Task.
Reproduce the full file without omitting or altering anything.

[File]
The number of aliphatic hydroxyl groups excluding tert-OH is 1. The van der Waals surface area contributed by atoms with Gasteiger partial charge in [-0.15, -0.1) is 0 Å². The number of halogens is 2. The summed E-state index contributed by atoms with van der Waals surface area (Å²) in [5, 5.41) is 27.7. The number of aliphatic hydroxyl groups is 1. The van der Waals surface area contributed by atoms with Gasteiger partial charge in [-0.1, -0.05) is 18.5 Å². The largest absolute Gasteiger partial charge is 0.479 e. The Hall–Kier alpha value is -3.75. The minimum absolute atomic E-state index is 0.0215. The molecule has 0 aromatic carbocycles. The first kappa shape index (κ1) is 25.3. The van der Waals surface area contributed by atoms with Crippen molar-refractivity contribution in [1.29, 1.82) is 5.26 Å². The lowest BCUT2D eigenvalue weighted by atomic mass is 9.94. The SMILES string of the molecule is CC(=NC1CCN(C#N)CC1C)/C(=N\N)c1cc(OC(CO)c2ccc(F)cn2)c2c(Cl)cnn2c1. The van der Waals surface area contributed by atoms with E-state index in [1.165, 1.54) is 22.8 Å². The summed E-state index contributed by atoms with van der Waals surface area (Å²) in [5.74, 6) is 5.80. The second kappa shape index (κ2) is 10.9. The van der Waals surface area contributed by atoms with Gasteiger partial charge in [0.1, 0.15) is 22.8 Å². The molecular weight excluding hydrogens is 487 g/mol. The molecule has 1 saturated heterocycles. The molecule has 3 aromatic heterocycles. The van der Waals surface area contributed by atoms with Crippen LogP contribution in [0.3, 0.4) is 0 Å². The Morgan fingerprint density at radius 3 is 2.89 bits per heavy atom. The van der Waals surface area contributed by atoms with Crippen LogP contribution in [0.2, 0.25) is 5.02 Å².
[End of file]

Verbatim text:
The number of aliphatic hydroxyl groups excluding tert-OH is 1. The van der Waals surface area contributed by atoms with Gasteiger partial charge in [-0.15, -0.1) is 0 Å². The number of halogens is 2. The summed E-state index contributed by atoms with van der Waals surface area (Å²) in [5, 5.41) is 27.7. The number of aliphatic hydroxyl groups is 1. The van der Waals surface area contributed by atoms with Gasteiger partial charge in [-0.1, -0.05) is 18.5 Å². The largest absolute Gasteiger partial charge is 0.479 e. The Hall–Kier alpha value is -3.75. The minimum absolute atomic E-state index is 0.0215. The molecule has 0 aromatic carbocycles. The first kappa shape index (κ1) is 25.3. The van der Waals surface area contributed by atoms with Crippen molar-refractivity contribution in [1.29, 1.82) is 5.26 Å². The lowest BCUT2D eigenvalue weighted by atomic mass is 9.94. The SMILES string of the molecule is CC(=NC1CCN(C#N)CC1C)/C(=N\N)c1cc(OC(CO)c2ccc(F)cn2)c2c(Cl)cnn2c1. The van der Waals surface area contributed by atoms with E-state index in [1.165, 1.54) is 22.8 Å². The summed E-state index contributed by atoms with van der Waals surface area (Å²) in [5.74, 6) is 5.80. The second kappa shape index (κ2) is 10.9. The van der Waals surface area contributed by atoms with Gasteiger partial charge in [0.1, 0.15) is 22.8 Å². The molecular weight excluding hydrogens is 487 g/mol. The molecule has 1 saturated heterocycles. The molecule has 3 aromatic heterocycles. The van der Waals surface area contributed by atoms with Crippen LogP contribution in [0.3, 0.4) is 0 Å². The Morgan fingerprint density at radius 3 is 2.89 bits per heavy atom. The van der Waals surface area contributed by atoms with Crippen LogP contribution in [0.2, 0.25) is 5.02 Å².